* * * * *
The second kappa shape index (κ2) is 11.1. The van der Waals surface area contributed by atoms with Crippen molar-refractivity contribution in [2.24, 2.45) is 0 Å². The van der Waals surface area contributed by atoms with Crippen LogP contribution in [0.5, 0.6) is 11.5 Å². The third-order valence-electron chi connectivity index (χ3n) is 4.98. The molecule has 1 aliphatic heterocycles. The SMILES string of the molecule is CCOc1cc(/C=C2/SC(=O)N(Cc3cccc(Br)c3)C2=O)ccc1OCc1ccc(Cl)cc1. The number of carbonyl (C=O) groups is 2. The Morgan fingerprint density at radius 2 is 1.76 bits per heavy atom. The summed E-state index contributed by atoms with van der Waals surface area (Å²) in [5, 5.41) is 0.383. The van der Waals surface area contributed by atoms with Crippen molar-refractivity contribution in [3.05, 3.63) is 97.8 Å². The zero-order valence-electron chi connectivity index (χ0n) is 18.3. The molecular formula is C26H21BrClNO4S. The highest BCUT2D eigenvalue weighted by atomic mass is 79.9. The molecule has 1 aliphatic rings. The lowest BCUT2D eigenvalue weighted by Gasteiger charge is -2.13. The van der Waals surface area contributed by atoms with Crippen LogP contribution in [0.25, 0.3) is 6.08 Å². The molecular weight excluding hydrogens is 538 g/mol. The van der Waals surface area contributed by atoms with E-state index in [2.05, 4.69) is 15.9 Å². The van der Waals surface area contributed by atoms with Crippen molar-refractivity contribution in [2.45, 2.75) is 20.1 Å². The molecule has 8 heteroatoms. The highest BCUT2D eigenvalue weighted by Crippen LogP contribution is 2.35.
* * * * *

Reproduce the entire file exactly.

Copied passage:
The second kappa shape index (κ2) is 11.1. The van der Waals surface area contributed by atoms with Crippen molar-refractivity contribution in [2.24, 2.45) is 0 Å². The van der Waals surface area contributed by atoms with Crippen LogP contribution in [0.5, 0.6) is 11.5 Å². The third-order valence-electron chi connectivity index (χ3n) is 4.98. The molecule has 1 aliphatic heterocycles. The SMILES string of the molecule is CCOc1cc(/C=C2/SC(=O)N(Cc3cccc(Br)c3)C2=O)ccc1OCc1ccc(Cl)cc1. The number of carbonyl (C=O) groups is 2. The Morgan fingerprint density at radius 2 is 1.76 bits per heavy atom. The summed E-state index contributed by atoms with van der Waals surface area (Å²) in [5, 5.41) is 0.383. The van der Waals surface area contributed by atoms with Crippen molar-refractivity contribution in [3.05, 3.63) is 97.8 Å². The zero-order valence-electron chi connectivity index (χ0n) is 18.3. The molecular formula is C26H21BrClNO4S. The highest BCUT2D eigenvalue weighted by atomic mass is 79.9. The molecule has 1 aliphatic rings. The lowest BCUT2D eigenvalue weighted by Gasteiger charge is -2.13. The van der Waals surface area contributed by atoms with Crippen LogP contribution in [0.25, 0.3) is 6.08 Å². The molecular weight excluding hydrogens is 538 g/mol. The van der Waals surface area contributed by atoms with E-state index in [2.05, 4.69) is 15.9 Å². The van der Waals surface area contributed by atoms with Crippen molar-refractivity contribution in [2.45, 2.75) is 20.1 Å². The molecule has 8 heteroatoms. The highest BCUT2D eigenvalue weighted by Crippen LogP contribution is 2.35.